An area of digital audio manipulation currently in flux is that of time stretching. Following the emergence of real-time granular synthesis as a compositional tool, early sampler-based implementations were pushed beyond "authenticity" to create new timbres in the commercial music of the 1990s. As the algorithms improve, allowing more flexible and transparent implementation today, even more opportunities for a new "creative abuse" exist. This brief will first contextualize through consideration of the metaphor of authenticity in the tape recording of the 1940s and its soon-parallel abuse, which offered new pathways into multi-tracking and Musique Concrète. The brief will chronologize, and continue by examining potential for exploitation of stretching artifacts in some contemporary algorithms, and propose a quantification of this effect.
Click to purchase paper as a non-member or login as an AES member. If your company or school subscribes to the E-Library then switch to the institutional version. If you are not an AES member and would like to subscribe to the E-Library then Join the AES!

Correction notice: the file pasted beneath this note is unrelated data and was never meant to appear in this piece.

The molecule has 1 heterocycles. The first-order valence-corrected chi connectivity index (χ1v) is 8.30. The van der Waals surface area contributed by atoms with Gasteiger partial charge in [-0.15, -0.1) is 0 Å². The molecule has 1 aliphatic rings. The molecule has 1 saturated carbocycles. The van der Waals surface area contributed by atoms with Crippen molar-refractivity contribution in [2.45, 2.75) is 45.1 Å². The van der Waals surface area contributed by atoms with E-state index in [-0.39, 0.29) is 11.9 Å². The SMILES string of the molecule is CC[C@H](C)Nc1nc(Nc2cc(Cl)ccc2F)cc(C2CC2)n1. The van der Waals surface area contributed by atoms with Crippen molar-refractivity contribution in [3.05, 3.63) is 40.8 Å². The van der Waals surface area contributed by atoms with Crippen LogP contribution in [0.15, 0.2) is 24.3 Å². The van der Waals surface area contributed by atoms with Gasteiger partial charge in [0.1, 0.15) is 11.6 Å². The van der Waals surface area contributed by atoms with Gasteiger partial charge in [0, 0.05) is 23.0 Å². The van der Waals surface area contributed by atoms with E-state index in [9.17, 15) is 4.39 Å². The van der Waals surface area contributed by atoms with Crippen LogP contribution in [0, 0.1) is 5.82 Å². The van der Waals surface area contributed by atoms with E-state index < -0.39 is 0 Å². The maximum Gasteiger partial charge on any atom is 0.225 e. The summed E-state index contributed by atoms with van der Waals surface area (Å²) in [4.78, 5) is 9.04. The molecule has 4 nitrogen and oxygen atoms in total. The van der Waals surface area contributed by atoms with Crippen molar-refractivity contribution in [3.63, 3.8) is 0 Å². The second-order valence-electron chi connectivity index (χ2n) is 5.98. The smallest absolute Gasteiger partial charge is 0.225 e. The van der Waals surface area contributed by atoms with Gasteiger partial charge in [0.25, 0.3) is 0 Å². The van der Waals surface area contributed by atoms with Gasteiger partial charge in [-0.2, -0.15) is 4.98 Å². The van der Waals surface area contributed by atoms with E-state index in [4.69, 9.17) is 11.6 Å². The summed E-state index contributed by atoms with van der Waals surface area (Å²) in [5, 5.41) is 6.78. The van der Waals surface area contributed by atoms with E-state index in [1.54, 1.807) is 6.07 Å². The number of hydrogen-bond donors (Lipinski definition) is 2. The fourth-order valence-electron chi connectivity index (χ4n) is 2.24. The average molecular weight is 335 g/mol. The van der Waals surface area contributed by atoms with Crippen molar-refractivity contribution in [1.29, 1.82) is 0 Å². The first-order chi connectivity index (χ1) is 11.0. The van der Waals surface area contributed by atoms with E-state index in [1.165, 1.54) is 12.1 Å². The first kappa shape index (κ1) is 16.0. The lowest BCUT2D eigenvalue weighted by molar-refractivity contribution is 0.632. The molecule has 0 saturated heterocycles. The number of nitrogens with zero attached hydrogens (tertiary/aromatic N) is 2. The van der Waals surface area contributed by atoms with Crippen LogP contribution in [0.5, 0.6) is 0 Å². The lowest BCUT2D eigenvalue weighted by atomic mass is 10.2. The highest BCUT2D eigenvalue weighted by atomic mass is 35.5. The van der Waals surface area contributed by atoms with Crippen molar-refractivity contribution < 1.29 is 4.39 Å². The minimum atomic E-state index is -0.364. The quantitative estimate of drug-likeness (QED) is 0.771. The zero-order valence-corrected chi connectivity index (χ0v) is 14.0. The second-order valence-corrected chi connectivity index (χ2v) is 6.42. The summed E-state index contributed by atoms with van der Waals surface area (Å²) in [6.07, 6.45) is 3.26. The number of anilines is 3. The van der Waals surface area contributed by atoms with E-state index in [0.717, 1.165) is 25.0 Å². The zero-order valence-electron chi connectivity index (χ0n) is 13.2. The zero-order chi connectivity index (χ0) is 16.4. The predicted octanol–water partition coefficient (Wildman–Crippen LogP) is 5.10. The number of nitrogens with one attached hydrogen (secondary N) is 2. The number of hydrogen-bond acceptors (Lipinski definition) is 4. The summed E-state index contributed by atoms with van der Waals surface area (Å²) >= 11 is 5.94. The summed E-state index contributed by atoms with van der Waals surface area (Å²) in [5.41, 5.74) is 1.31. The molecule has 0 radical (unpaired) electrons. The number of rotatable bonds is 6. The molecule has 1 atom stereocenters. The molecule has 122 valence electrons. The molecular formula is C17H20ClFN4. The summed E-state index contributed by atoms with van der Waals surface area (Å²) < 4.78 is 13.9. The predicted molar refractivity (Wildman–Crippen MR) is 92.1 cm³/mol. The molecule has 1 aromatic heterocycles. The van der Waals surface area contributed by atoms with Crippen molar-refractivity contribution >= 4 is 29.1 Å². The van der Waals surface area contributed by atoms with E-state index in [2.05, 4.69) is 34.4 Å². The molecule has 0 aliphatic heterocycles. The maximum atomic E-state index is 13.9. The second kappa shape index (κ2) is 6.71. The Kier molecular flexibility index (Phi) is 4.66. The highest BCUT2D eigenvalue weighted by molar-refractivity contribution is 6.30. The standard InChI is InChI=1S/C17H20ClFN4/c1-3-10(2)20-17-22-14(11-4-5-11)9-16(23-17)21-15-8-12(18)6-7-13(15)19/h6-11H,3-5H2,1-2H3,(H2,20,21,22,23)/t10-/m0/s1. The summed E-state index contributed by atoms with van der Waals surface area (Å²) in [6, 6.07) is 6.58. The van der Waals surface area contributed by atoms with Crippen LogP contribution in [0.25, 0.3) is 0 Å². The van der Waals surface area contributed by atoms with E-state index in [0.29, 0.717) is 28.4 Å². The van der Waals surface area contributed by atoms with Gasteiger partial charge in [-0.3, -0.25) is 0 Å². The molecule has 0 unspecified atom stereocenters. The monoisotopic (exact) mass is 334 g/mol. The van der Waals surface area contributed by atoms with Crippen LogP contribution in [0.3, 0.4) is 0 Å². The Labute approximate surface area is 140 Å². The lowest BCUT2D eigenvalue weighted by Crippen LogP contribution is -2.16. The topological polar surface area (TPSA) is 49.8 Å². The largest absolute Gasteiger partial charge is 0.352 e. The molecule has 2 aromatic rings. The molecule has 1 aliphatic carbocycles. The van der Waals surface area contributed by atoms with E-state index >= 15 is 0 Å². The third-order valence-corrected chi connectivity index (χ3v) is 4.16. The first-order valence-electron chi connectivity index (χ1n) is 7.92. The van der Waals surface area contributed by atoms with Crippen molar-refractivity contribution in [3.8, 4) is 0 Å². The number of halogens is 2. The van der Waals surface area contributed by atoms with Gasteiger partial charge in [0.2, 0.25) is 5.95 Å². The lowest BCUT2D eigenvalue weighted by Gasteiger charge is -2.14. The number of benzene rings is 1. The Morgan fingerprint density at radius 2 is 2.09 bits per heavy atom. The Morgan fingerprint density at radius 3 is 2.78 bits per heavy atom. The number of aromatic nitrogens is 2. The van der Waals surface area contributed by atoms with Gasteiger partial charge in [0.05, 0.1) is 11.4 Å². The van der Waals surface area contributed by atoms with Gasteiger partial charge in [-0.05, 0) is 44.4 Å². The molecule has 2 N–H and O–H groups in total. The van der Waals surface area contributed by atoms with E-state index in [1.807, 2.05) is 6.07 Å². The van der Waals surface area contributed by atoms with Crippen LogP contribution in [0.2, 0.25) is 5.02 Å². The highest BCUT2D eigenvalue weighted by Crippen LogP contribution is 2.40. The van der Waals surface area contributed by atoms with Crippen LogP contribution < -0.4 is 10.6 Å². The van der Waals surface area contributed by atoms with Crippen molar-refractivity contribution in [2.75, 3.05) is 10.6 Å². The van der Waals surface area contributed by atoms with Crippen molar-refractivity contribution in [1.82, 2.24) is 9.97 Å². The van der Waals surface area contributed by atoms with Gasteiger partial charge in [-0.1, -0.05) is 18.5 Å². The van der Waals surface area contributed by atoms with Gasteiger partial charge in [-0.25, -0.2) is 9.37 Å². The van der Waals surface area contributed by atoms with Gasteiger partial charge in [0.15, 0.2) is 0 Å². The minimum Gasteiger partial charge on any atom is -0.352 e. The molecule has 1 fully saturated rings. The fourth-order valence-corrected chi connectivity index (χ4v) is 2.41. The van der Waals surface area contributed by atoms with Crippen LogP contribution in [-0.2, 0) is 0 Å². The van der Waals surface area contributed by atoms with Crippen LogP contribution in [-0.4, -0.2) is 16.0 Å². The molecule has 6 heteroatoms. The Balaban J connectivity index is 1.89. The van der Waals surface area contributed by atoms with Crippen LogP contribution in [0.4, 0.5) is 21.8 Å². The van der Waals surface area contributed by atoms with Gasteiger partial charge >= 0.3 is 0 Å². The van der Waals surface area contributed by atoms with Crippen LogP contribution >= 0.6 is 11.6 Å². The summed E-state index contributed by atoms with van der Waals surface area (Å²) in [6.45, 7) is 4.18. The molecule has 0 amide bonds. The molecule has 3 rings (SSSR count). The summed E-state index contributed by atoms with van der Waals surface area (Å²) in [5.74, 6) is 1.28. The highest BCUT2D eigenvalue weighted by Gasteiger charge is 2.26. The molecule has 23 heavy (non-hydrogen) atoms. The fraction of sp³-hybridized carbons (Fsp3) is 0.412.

This paper costs $33 for non-members and is free for AES members and E-Library subscribers.
The Engineering Briefs at this Convention were selected on the basis of a submitted synopsis, ensuring that they are of interest to AES members, and are not overly commercial. These briefs have been reproduced from the authors' advance manuscripts, without editing, corrections, or consideration by the Review Board. The AES takes no responsibility for their contents. Paper copies are not available, but any member can freely access these briefs. Members are encouraged to provide comments that enhance their usefulness.